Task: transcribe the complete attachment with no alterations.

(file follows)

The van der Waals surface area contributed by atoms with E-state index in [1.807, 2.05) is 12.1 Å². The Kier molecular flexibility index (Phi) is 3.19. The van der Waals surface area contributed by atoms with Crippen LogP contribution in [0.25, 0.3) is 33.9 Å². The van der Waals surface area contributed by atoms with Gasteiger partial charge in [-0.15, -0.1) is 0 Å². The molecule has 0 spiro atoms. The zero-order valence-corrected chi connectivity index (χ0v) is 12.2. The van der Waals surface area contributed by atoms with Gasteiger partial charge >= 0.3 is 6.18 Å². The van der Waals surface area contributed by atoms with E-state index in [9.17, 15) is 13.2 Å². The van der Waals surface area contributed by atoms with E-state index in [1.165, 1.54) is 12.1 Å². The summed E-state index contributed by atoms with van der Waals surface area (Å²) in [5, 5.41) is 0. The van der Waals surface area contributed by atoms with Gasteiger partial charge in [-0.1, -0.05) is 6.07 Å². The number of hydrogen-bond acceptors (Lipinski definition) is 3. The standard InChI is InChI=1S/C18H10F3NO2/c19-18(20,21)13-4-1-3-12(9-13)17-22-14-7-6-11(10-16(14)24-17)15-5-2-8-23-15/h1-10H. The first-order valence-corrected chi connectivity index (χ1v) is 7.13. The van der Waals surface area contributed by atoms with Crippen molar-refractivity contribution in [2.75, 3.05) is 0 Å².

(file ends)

The van der Waals surface area contributed by atoms with E-state index in [1.807, 2.05) is 12.1 Å². The Kier molecular flexibility index (Phi) is 3.19. The van der Waals surface area contributed by atoms with Crippen LogP contribution in [0.25, 0.3) is 33.9 Å². The van der Waals surface area contributed by atoms with Gasteiger partial charge in [-0.15, -0.1) is 0 Å². The molecule has 0 spiro atoms. The zero-order valence-corrected chi connectivity index (χ0v) is 12.2. The van der Waals surface area contributed by atoms with Gasteiger partial charge >= 0.3 is 6.18 Å². The van der Waals surface area contributed by atoms with E-state index in [9.17, 15) is 13.2 Å². The van der Waals surface area contributed by atoms with E-state index in [1.165, 1.54) is 12.1 Å². The summed E-state index contributed by atoms with van der Waals surface area (Å²) in [5, 5.41) is 0. The van der Waals surface area contributed by atoms with Gasteiger partial charge in [-0.1, -0.05) is 6.07 Å². The number of hydrogen-bond acceptors (Lipinski definition) is 3. The standard InChI is InChI=1S/C18H10F3NO2/c19-18(20,21)13-4-1-3-12(9-13)17-22-14-7-6-11(10-16(14)24-17)15-5-2-8-23-15/h1-10H. The first-order valence-corrected chi connectivity index (χ1v) is 7.13. The van der Waals surface area contributed by atoms with Crippen molar-refractivity contribution in [2.75, 3.05) is 0 Å².